Sherpa—A Utility Cargo E-bike from Motiv Electric Bikes.
Motiv Electric Bikes has earned a respected place in the electric bike world by following a smart business plan. They started with a pair of quality boosted beach cruisers (in standard and low-frame). The time needed to perfect those bikes was invested before moving onto other models. Once that was accomplished they did the same with the Shadow. With many established retail locations keeping things rolling, they were able to introduce two new models this year. I have already reviewed the fat-tired Stout.
I first rode one of the prototype Sherpa E-bikes last year at a E-bike demo day at Myron’s Extreme Machines in Fullerton. The design was solid, yet they worked the final details hard before putting it into production. As this year began, their new Sherpa cargo E-bikes hit the showroom floors ready to perform and please. It handles both these tasks well, and so much more.
Component and power-system wise, this cargo E-bike is very similar to their other E-bikes. This makes sense in so many ways, allowing them to fine tune the different bikes to a high level. It also makes for a great customer experience in the short and long run. The 500 watt geared rear hub motor is of the modern brushless design. You can choose between the 36 volt or 48 volt model. The one I rode for two weeks was the 48 volt machine.
Of course I’ve ridden the Motiv Electric Bikes in both voltage levels. The extra voltage gives you a bit better acceleration and hill climbing ability. Both ride fine and will handle most any riding situation you can throw at them. Still, for the little more it takes to get the 48 volt Sherpa, you will benefit well when you start loading the rack and basket with all your heavy gear. Need more carry capacity? Add a bike trailer, the Sherpa can handle that too.
On the bars is the display that feeds you the info, and it works in conjunction with the button panel near your left hand. Being a dual control E-bike, you can chose between 5 levels of automatic assist, and use the throttle anytime for a larger and instantaneous boost. Each of those five levels are nicely spaced in the speed ranges. 1 goes about 8 mph, and 5 about 20. The other 3 fill in the gaps between those, allowing you to do most of your riding without having to hold the throttle continuously.
Because the motor is geared, it will climb well, have minimal drag when not being used, and make just the slightest amount of noise when powered up. The battery is mid-mounted in the chassis, helping to balance out the handling. Another plus here is that the front basket is frame mounted so it won’t affect your steering when loaded to capacity. I found the Sherpa fun to ride and even enjoyed some basic hot-rodding, using all that power it offers.
The tires have a fairly aggressive tread, but gripped well, and rolled smoothly on the pavement. Like most decent E-bikes nowadays, disc brakes are mounted front and rear. Don’t be drawn in by all those with hydraulic offerings, as quality mechanical disc brakes like these work great, are simple to maintain and keep the bottom line more affordable. When this bike is loaded with all you carry, these brakes will still punch your speed to zero quick.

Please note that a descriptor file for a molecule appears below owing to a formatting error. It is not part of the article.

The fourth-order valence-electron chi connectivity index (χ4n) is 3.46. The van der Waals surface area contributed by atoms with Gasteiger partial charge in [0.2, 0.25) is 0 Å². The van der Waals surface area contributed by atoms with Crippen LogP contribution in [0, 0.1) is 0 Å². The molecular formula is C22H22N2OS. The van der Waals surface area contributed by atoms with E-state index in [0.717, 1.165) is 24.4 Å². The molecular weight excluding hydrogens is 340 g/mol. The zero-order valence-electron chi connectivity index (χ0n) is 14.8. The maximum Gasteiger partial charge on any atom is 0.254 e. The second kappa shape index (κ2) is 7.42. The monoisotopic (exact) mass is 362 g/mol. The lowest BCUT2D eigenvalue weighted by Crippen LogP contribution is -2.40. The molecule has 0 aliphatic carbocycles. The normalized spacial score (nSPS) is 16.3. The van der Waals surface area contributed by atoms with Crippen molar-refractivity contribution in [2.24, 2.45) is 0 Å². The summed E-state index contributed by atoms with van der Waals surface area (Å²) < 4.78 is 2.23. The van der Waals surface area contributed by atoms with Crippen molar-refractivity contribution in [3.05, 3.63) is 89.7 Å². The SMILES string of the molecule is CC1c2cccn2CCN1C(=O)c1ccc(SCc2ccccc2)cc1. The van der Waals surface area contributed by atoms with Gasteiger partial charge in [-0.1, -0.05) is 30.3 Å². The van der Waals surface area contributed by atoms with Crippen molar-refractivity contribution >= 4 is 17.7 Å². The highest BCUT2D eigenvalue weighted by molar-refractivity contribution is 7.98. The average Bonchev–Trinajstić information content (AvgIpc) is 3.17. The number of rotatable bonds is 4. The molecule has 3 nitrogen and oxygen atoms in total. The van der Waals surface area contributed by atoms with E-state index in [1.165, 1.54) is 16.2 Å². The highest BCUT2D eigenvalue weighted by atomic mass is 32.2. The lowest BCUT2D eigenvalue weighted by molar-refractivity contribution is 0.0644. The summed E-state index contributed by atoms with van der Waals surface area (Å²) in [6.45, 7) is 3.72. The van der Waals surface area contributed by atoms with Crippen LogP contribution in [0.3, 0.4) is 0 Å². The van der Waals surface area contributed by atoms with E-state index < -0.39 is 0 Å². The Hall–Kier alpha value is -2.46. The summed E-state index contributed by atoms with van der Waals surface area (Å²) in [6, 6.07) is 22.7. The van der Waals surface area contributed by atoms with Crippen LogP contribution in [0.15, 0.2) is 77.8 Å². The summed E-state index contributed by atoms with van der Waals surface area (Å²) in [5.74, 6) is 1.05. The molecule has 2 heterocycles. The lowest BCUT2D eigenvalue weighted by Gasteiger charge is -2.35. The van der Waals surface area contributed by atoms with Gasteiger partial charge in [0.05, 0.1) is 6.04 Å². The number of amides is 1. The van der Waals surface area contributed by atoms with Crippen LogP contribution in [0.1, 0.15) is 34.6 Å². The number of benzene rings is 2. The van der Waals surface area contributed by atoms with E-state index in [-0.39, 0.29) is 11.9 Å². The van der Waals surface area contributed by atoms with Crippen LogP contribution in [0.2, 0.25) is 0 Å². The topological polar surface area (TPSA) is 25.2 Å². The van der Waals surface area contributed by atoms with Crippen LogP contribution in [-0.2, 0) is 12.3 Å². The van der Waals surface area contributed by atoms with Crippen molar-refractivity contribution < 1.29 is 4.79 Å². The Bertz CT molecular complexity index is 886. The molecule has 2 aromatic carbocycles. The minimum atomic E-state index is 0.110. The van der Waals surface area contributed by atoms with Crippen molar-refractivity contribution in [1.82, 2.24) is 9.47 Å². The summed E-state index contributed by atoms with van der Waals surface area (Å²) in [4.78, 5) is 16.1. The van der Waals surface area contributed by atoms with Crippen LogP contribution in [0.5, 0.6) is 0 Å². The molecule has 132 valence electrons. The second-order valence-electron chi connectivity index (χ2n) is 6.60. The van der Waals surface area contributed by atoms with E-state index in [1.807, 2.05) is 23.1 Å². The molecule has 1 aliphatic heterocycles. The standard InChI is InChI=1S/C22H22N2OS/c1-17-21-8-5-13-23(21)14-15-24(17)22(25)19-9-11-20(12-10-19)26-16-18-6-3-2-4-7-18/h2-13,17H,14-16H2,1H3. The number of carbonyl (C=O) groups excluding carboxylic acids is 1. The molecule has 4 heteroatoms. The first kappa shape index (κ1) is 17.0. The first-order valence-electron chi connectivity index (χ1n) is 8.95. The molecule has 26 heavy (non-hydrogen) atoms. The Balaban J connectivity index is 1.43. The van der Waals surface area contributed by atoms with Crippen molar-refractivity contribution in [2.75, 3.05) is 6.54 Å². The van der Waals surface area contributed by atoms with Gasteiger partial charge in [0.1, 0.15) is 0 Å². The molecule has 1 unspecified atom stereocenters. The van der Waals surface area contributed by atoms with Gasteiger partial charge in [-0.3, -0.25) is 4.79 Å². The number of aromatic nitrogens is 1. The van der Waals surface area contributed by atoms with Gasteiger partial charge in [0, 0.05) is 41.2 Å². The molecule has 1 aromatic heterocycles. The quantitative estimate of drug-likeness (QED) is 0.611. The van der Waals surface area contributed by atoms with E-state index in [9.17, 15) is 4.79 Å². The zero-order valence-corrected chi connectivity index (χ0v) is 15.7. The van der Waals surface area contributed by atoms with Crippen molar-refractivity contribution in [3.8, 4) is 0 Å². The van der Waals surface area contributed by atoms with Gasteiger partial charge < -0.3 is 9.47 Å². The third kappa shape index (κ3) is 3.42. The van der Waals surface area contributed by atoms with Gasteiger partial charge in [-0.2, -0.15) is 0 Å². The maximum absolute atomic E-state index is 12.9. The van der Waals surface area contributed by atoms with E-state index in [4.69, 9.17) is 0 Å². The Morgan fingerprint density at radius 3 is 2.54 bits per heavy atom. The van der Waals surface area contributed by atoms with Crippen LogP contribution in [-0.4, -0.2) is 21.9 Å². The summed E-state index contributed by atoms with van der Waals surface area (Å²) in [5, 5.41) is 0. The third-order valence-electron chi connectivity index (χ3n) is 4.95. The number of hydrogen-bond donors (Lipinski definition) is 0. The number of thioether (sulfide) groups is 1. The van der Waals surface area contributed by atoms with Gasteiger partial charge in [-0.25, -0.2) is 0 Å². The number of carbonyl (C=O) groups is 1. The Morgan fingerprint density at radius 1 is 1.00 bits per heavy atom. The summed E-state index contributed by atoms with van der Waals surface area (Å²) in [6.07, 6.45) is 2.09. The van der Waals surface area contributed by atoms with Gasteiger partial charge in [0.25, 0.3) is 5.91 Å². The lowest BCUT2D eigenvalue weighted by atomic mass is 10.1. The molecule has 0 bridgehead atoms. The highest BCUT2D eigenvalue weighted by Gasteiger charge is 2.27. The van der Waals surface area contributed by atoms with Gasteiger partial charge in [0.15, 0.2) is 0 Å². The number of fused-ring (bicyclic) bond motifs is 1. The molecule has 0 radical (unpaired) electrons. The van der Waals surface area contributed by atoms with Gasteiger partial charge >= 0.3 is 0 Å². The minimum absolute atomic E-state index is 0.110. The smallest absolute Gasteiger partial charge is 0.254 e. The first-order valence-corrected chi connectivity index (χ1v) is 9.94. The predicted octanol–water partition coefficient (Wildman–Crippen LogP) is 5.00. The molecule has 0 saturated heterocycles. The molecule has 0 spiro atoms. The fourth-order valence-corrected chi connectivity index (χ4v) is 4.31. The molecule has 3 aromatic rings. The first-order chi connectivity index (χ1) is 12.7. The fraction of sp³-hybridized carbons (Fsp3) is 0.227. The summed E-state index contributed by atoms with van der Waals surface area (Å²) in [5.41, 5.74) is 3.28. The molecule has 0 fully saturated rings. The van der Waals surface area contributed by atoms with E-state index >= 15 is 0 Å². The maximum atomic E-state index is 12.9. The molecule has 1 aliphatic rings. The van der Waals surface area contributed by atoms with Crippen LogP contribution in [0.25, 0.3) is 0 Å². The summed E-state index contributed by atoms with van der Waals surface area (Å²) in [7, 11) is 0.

The weight is kept in check with aluminum pieces from front to rear, including the rigid frame work. The frame has nice lines, adding looks to the convenience you expect from a electric-assist bike. The first Sherpa I rode was in a sharp shade of blue, this one in black. If I had my choice I’d go with the blue, yet matte black bikes are selling in record numbers I’m told. Also popular in today’s world are custom paint jobs for that one-of-a-kind look. Maybe that is your desire.
Just like the brakes, you could have more, but 6 speeds work fine on E-bikes. The Sherpa has the extra low first gear for the steep climbs, and all the variety of ratios you will ever need. How do I know this? Because I’ve ridden tons of E-bikes with everywhere from 1 gear to 30. 30 gears is about 24 more than most any E-bike rider will ever need. That makes for less shifting, less cost, and less maintenance and complexity. The gears are spaced fine and handled the speed ranges of every ride I took.
So here you are, sitting tall on your new Sherpa. The upright position matches well with the close to cruiser style handlebars. The slightly wider (than so many E-bikes) saddle is cushioned with both reasonable padding and a suspension seat post. The comfort level is matched with the power the motor adds as you push off for your next journey. All your gear is along for the ride—all is well with the world. Are you feeling it?
The big front basket is removable with the twist of some allen bolts, if you want a sleeker look and feel. That was good because when it was on my bike rack with another bike, I did have to pull it off for clearance when hauling the Sherpa to rides on the other side of town. During the time I had it, it got ridden by me, my wife, and several others. It was hard to hide the smiles generated with each turn of the pedals. The smooth ride, the good looks and the easy power rush make for an E-bike that is difficult not to like.
As E-bikes continue to gain in popularity and sales, the good ones are the ones you will spot around town. I know in my town I see plenty of Motiv Electric Bikes riding the streets and bike paths. We rode them in Denver on an E-bike tour, and I’ve seen them in other cities during our travels. They get around, just like the people that ride them. I am convinced they have a good thing going.
Load down your Sherpa and the mountain will come to you, Turbo Bob.
“It is by riding a bicycle that you learn the contours of a country best, since you have to sweat up the hills and coast down them.”—Ernest Hemingway.
Motiv Electric Bikes can be found on the web and Facebook.
Check out my video of the Sherpa